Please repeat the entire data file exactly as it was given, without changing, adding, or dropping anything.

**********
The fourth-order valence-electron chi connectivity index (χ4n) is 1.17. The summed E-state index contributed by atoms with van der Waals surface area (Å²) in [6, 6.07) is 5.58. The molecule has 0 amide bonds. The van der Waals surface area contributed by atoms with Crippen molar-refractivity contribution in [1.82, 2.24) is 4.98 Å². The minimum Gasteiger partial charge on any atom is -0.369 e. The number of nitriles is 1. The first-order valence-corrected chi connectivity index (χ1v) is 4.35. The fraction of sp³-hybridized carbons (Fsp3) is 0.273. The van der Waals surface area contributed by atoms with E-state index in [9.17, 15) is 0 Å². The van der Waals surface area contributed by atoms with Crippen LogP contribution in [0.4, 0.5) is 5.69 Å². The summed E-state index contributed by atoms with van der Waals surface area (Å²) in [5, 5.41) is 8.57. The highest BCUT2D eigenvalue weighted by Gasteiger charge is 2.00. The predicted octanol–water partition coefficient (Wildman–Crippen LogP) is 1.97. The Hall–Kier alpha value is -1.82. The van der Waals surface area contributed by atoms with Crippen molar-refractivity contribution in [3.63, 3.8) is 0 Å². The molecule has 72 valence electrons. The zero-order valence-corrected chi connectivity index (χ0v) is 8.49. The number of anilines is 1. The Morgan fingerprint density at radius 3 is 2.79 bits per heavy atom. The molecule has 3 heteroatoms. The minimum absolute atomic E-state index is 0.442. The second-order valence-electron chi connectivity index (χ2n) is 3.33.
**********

The fourth-order valence-electron chi connectivity index (χ4n) is 1.17. The summed E-state index contributed by atoms with van der Waals surface area (Å²) in [6, 6.07) is 5.58. The molecule has 0 amide bonds. The van der Waals surface area contributed by atoms with Crippen molar-refractivity contribution in [1.82, 2.24) is 4.98 Å². The minimum Gasteiger partial charge on any atom is -0.369 e. The number of nitriles is 1. The first-order valence-corrected chi connectivity index (χ1v) is 4.35. The fraction of sp³-hybridized carbons (Fsp3) is 0.273. The van der Waals surface area contributed by atoms with E-state index in [9.17, 15) is 0 Å². The van der Waals surface area contributed by atoms with Crippen LogP contribution in [0.4, 0.5) is 5.69 Å². The summed E-state index contributed by atoms with van der Waals surface area (Å²) in [5, 5.41) is 8.57. The highest BCUT2D eigenvalue weighted by Gasteiger charge is 2.00. The predicted octanol–water partition coefficient (Wildman–Crippen LogP) is 1.97. The Hall–Kier alpha value is -1.82. The van der Waals surface area contributed by atoms with Crippen molar-refractivity contribution in [3.63, 3.8) is 0 Å². The molecule has 72 valence electrons. The zero-order valence-corrected chi connectivity index (χ0v) is 8.49. The number of anilines is 1. The Morgan fingerprint density at radius 3 is 2.79 bits per heavy atom. The molecule has 3 heteroatoms. The minimum absolute atomic E-state index is 0.442. The second-order valence-electron chi connectivity index (χ2n) is 3.33.